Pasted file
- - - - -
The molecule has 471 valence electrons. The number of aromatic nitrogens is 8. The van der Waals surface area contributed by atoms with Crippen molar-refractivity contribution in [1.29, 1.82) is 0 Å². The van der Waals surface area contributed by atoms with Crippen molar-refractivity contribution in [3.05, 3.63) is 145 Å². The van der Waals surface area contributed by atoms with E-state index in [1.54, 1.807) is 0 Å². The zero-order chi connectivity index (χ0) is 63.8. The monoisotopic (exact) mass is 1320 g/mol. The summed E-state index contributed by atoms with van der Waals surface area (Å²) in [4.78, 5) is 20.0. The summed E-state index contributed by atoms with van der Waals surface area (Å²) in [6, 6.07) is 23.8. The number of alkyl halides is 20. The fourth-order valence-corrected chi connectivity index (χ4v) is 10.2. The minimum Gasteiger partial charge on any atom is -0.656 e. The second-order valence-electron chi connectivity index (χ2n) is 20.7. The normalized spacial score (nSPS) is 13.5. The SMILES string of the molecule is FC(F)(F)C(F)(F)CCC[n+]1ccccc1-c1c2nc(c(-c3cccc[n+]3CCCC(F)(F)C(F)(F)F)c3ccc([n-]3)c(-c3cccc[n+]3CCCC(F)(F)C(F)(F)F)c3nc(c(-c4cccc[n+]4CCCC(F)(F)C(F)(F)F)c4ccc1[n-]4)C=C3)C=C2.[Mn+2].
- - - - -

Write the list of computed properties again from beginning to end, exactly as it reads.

The molecule has 471 valence electrons. The number of aromatic nitrogens is 8. The van der Waals surface area contributed by atoms with Crippen molar-refractivity contribution in [1.29, 1.82) is 0 Å². The van der Waals surface area contributed by atoms with Crippen molar-refractivity contribution in [3.05, 3.63) is 145 Å². The van der Waals surface area contributed by atoms with E-state index in [1.54, 1.807) is 0 Å². The zero-order chi connectivity index (χ0) is 63.8. The monoisotopic (exact) mass is 1320 g/mol. The summed E-state index contributed by atoms with van der Waals surface area (Å²) in [4.78, 5) is 20.0. The summed E-state index contributed by atoms with van der Waals surface area (Å²) in [6, 6.07) is 23.8. The number of alkyl halides is 20. The fourth-order valence-corrected chi connectivity index (χ4v) is 10.2. The minimum Gasteiger partial charge on any atom is -0.656 e. The second-order valence-electron chi connectivity index (χ2n) is 20.7. The normalized spacial score (nSPS) is 13.5. The SMILES string of the molecule is FC(F)(F)C(F)(F)CCC[n+]1ccccc1-c1c2nc(c(-c3cccc[n+]3CCCC(F)(F)C(F)(F)F)c3ccc([n-]3)c(-c3cccc[n+]3CCCC(F)(F)C(F)(F)F)c3nc(c(-c4cccc[n+]4CCCC(F)(F)C(F)(F)F)c4ccc1[n-]4)C=C3)C=C2.[Mn+2].